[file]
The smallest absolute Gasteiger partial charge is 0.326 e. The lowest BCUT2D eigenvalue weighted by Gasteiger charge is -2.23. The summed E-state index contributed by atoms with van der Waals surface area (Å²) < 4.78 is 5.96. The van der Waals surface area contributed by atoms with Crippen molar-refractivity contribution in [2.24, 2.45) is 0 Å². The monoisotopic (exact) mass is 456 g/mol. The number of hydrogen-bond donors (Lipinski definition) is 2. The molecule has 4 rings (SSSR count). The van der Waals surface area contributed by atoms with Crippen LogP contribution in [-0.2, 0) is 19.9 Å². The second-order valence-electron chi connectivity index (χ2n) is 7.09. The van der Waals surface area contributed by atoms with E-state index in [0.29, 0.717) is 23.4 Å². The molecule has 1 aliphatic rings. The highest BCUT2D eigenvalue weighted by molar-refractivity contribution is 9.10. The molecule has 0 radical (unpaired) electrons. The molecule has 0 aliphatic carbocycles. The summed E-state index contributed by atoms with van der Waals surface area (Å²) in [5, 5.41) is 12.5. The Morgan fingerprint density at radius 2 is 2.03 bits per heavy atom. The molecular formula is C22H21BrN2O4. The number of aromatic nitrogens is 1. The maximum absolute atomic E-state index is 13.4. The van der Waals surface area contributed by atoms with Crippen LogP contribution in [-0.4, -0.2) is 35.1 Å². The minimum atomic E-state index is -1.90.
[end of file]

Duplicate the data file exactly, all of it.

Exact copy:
The smallest absolute Gasteiger partial charge is 0.326 e. The lowest BCUT2D eigenvalue weighted by Gasteiger charge is -2.23. The summed E-state index contributed by atoms with van der Waals surface area (Å²) < 4.78 is 5.96. The van der Waals surface area contributed by atoms with Crippen molar-refractivity contribution in [2.24, 2.45) is 0 Å². The monoisotopic (exact) mass is 456 g/mol. The number of hydrogen-bond donors (Lipinski definition) is 2. The molecule has 4 rings (SSSR count). The van der Waals surface area contributed by atoms with Crippen LogP contribution in [-0.2, 0) is 19.9 Å². The second-order valence-electron chi connectivity index (χ2n) is 7.09. The van der Waals surface area contributed by atoms with E-state index in [0.29, 0.717) is 23.4 Å². The molecule has 1 aliphatic rings. The highest BCUT2D eigenvalue weighted by molar-refractivity contribution is 9.10. The molecule has 0 radical (unpaired) electrons. The molecule has 0 aliphatic carbocycles. The summed E-state index contributed by atoms with van der Waals surface area (Å²) in [5, 5.41) is 12.5. The Morgan fingerprint density at radius 2 is 2.03 bits per heavy atom. The molecular formula is C22H21BrN2O4. The number of aromatic nitrogens is 1. The maximum absolute atomic E-state index is 13.4. The van der Waals surface area contributed by atoms with Crippen LogP contribution in [-0.4, -0.2) is 35.1 Å². The minimum atomic E-state index is -1.90.